Physical Activity, Bone Mass and Bone Structure in Pre-pubertal Children

Gayani Alwis

Research output: ThesisDoctoral Thesis (compilation)


Low bone mineral density (BMD) is a risk factor for fractures and much of the fracture preventive effort today is devoted to preventing low BMD. Physical activity (PA) has been described as one of the best strategies to optimize skeletal development in the growing child. However, most exercise intervention studies in children have involved the use of volunteers and specifically designed high impact exercise programs. This thesis evaluates whether a general school-curriculum-based, moderately intense exercise intervention program and the mode of transportation to school, could influence skeletal development in a population-based cohort of pre-pubertal children.

The study subjects were recruited from first two years’ evaluations of Paediatric Osteoporosis Prevention (POP) Study. 81 boys and 53 girls aged 7–9 years at baseline were included in a curriculum-based exercise intervention program comprising 40 minutes of PA per school day. Age and gender-matched boys (57) and girls (50), assigned to the general Swedish school curriculum of 60 minutes PA per week, served as controls. Furthermore, the effect of the mode of school transportation was compared between children who walked or cycled to school and those who traveled by bus or car. Bone mineral content (BMC) and BMD were evaluated by dual energy X-ray absorptiometry and hip structure analysis software evaluated the structural properties of the femoral neck (FN). Level of PA was estimated through questionnaires and accelerometers.

Both boys and girls in the intervention group had significantly higher accrual of BMC and larger gain in bone size in the third lumbar vertebrae. No exercise-induced effects were observed at the FN. Walking or cycling to school was not associated with higher accrual of bone mineral or beneficial gain in bone size in boys or girls.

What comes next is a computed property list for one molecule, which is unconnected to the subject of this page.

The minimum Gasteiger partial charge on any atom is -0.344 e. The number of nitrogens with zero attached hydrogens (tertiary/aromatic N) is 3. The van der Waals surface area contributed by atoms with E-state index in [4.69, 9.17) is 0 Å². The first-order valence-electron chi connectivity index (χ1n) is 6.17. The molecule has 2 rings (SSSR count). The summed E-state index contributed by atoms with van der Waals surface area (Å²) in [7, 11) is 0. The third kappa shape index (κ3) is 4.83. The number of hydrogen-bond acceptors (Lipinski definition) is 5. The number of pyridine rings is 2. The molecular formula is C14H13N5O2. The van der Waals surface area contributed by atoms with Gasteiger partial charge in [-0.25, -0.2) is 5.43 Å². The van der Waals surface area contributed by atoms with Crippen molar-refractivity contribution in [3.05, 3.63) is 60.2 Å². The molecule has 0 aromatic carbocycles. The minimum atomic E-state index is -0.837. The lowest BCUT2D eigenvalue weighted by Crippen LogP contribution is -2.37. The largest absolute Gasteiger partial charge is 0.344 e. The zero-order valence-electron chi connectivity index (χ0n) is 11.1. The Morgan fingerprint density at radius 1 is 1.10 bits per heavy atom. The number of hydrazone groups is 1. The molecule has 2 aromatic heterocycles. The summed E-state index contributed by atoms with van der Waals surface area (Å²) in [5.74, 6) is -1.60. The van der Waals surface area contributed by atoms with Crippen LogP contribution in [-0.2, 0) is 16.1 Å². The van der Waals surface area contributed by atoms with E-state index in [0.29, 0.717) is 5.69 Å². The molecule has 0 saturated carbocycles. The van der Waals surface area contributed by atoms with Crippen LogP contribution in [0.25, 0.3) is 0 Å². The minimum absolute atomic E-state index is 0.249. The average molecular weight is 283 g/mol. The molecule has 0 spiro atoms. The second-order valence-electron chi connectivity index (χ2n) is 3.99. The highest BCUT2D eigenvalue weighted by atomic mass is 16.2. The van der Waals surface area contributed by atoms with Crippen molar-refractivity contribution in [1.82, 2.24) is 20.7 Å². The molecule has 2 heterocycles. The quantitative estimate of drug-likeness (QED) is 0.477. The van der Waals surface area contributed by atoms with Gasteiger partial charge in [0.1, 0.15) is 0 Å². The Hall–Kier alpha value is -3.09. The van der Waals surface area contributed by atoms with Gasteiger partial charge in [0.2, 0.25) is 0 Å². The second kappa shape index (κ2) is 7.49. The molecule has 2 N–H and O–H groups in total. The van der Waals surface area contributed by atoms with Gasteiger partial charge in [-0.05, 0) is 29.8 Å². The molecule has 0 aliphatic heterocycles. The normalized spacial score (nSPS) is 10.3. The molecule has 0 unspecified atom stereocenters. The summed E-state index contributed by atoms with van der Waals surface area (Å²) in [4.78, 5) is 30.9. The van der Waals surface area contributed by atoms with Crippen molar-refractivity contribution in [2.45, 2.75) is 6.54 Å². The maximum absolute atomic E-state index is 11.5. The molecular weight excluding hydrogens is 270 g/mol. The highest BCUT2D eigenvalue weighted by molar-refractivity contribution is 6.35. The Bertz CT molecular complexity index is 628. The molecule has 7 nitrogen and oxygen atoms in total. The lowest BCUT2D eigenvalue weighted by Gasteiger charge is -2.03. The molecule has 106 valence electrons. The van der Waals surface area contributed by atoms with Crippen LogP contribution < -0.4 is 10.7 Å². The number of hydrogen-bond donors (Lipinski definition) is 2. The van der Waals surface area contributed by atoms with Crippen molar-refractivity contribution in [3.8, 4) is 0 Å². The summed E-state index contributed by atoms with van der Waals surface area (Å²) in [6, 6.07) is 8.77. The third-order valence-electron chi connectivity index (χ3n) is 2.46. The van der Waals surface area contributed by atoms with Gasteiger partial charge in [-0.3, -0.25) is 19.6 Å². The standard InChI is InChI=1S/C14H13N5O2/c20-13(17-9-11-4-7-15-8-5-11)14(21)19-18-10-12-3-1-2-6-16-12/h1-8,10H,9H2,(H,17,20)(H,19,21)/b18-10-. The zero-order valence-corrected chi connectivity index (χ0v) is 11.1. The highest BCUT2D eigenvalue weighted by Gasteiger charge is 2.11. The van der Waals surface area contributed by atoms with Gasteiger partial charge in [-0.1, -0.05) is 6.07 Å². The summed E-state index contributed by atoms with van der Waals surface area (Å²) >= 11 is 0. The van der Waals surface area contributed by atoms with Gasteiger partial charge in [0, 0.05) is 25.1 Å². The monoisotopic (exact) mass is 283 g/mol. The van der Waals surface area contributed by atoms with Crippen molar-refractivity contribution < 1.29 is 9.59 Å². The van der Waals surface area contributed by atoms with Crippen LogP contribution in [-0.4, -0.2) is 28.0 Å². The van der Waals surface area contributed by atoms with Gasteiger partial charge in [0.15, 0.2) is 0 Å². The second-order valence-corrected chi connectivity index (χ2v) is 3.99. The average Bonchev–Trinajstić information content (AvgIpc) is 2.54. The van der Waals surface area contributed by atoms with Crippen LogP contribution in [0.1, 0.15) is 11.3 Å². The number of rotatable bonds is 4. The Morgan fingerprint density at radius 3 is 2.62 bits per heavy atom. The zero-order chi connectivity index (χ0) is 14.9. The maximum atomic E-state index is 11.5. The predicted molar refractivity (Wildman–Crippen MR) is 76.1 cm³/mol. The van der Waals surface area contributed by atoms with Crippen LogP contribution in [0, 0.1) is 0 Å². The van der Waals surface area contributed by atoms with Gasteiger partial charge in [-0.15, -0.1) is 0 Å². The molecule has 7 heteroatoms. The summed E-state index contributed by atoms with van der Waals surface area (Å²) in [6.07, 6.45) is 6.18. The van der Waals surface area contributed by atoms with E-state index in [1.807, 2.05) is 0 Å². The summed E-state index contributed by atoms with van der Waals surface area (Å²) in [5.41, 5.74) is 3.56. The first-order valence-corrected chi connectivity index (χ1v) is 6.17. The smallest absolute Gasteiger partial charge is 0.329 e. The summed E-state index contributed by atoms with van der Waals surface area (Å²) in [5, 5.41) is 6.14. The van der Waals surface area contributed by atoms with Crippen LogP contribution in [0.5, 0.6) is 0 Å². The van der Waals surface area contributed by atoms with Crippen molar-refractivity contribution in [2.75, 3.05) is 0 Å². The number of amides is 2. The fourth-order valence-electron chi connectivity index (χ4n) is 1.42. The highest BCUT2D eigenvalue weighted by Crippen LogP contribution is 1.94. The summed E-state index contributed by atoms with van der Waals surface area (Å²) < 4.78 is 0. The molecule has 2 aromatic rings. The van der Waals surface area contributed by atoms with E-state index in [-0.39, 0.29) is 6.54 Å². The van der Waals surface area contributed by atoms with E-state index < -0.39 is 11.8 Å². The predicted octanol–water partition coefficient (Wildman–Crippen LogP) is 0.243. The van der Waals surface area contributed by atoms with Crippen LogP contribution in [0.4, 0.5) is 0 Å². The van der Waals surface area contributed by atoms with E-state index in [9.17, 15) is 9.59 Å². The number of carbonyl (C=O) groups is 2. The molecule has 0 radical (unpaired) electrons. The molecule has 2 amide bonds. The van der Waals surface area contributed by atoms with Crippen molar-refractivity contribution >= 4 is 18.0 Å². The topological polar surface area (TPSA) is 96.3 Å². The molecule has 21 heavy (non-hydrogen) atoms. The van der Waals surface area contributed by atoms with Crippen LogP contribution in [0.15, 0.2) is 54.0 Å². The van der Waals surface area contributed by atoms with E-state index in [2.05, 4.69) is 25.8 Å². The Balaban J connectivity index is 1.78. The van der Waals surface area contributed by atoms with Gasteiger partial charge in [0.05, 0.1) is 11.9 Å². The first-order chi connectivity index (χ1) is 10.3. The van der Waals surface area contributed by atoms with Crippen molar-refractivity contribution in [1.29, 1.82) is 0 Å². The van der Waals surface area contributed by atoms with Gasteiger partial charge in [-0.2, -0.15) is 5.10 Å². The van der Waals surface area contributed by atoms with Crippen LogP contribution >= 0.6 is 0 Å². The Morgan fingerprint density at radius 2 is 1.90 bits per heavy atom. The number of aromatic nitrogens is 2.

The PA measured by accelerometers was high such that all children reached the international recommended level of 60 minutes of moderate to vigorous PA per day. Children who participated in the exercise intervention groups were reported to experience more of the highest intensities of physical activities.
This thesis has identified that a school-based exercise intervention program in pre-pubertal children enhances the skeletal benefits at the lumbar spine but not bone mineral accrual or structural changes at the femoral neck. In contrast, the mode of school transportation does not influence skeletal traits in this cohort with a generally high level of everyday PA and a short journey distance to school.
Original languageEnglish
Awarding Institution
  • Orthopedics - Clinical and Molecular Osteoporosis Research
  • Karlsson, Magnus, Supervisor
  • Ahlborg, Henrik, Supervisor
Award date2009 May 7
ISBN (Print)978-91-86059-91-0
Publication statusPublished - 2009

Bibliographical note

Defence details

Date: 2009-05-07
Time: 09:00
Place: Ortopediska klinikens föreläsningssal, ingång 25B, plan 5, Universitetssjukhuset, MAS, Malmö

External reviewer(s)

Name: Svensson, Olle
Title: Professor
Affiliation: Norrlands Universitetssjukhus, Umeå


Subject classification (UKÄ)

  • Orthopedics

Free keywords

  • bone size
  • BMD
  • BMC
  • hip structure analysis
  • DXA
  • boys
  • Physical activity
  • girls
  • acclerometers
  • school transportation


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